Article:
“Cowboy Canteen”

June 5, 2008

Courtesy of Les Adams

This 1944 film is a song and comedy revue, featuring talents of the day. Nominal plot involves theatrical troupe taking their vacation on the Lazy B Ranch run by Steve Bradley (guess who?). Steve’s about to enter the army and what drama there is involves him and Tex Ritter competing for the love of Connie Grey, played by real life vaudeville star Jane Frazee.

Charley does a little acting here, playing a man of age to serve in World War Two (he was over 40 at the time.) He also plays a humorless fella, “a might serious” as his mom says, or “ain’t no fun in him” as Tex puts it. However, being the sweetheart that he was, Charley couldn’t help but break into an easy grin or bust up appreciatively at another actor’s antics.

Perhaps of most interest to us is this fact: This is the only Western film I know of in which Charley plays a contemporary role. It’s 1944 and he plays a guy enlisting to serve in World War Two.

Revue wise: Vera Vague is the ditzy blonde comic “I even herd sheep” “oh yeah, what do they say?” “BAAAA!” and Max Terhune plays the ventriloquist Professor Merlin. Music is by the Mills Brothers and Jimmy Wakely and his Saddle Pals.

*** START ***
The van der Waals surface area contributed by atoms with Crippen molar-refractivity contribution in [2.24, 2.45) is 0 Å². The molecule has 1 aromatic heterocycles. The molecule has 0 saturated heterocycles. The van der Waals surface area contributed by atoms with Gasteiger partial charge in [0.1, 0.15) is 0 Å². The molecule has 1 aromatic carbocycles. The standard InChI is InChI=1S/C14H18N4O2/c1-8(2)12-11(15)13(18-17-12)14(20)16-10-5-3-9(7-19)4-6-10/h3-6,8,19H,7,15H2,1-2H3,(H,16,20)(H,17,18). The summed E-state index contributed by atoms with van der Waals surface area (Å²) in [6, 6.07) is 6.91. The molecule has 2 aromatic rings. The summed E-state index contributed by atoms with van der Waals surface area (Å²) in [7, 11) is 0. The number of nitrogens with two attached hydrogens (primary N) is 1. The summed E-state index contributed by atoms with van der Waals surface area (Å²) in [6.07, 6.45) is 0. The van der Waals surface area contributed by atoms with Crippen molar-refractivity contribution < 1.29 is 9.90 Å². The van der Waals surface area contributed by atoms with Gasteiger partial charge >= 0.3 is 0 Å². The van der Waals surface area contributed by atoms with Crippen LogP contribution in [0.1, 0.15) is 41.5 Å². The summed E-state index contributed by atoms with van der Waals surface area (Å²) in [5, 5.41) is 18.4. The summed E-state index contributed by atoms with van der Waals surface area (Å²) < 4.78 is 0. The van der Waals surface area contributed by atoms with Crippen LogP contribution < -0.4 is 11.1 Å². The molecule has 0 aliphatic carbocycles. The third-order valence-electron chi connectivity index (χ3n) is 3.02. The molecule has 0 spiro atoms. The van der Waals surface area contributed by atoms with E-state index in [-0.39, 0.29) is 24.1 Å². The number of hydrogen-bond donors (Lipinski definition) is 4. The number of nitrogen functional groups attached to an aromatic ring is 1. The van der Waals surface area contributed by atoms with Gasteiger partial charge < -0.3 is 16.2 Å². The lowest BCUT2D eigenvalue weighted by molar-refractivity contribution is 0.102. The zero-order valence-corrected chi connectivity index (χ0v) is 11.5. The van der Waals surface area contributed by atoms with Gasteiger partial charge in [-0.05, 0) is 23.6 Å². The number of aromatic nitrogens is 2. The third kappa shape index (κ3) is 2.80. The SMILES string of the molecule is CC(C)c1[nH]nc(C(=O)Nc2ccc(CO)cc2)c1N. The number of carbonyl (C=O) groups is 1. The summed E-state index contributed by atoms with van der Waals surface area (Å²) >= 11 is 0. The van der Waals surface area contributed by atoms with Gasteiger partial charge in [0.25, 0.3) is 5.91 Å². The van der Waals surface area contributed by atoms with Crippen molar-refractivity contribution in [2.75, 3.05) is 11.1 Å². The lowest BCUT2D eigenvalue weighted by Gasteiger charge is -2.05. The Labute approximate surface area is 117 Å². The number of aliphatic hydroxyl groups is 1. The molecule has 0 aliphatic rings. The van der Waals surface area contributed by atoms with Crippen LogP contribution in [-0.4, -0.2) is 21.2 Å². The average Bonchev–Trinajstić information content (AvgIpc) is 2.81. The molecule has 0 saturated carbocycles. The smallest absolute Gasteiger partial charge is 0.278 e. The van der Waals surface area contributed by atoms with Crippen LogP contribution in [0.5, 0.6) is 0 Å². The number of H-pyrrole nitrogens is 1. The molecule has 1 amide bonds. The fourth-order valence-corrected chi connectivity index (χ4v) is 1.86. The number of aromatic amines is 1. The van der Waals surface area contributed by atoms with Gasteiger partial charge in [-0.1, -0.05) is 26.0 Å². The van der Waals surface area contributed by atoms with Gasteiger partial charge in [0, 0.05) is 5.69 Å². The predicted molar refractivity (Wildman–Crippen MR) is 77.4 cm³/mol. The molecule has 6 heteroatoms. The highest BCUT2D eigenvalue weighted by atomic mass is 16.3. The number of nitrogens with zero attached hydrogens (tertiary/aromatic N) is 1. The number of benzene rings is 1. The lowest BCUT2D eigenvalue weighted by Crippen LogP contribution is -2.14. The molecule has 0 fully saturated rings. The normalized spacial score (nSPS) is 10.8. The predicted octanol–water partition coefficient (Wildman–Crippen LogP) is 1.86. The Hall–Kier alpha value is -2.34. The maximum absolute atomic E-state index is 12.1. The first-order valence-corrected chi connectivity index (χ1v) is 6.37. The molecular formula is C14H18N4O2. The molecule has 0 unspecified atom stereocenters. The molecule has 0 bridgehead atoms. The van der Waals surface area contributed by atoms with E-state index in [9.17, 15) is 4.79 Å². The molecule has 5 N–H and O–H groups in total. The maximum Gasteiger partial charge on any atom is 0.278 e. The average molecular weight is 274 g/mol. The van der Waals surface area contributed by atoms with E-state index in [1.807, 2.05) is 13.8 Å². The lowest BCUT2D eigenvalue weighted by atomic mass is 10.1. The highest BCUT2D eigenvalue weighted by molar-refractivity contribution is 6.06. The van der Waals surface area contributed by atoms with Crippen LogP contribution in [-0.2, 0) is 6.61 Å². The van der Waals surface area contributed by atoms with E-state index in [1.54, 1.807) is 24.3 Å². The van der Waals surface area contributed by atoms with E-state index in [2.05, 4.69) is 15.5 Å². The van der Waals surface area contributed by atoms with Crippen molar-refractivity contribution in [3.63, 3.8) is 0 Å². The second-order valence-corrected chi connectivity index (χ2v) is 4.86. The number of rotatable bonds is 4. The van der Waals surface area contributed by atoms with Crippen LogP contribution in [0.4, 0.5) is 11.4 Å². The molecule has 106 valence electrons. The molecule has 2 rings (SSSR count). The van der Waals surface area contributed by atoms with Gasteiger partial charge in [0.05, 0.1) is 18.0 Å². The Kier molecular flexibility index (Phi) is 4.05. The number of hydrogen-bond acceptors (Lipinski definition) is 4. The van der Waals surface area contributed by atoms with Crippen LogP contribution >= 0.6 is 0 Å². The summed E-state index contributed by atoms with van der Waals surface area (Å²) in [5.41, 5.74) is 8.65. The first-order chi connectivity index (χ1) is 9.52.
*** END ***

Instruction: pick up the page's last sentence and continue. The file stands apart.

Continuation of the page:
The ending is the BIG SHOW at the Canteen that Connie puts together for the soldiers in Steve’s barn. We get to see the above acts perform, plus an act called Buck, Chickie and Buck which involves a guy whipping all kinds of shit out of a woman’s hands.

This is the first I’ve seen of Tex Ritter. He’s cool. He rides a horse and plays guitar and sings at the same time.

Dub Taylor’s in it, and he’s funny. Makes one hate Smiley even more.

The big find of this film is Guinn “Big Boy” Williams playing Steve’s foreman, Spud Harrigan. Despite being saddled with an uneasy resemblance to our 43rd President, Mr. Williams has a great presence and physical comic style. He’s worth checking out.

Courtesy of Columbia Pictures

Courtesy of Columbia Pictures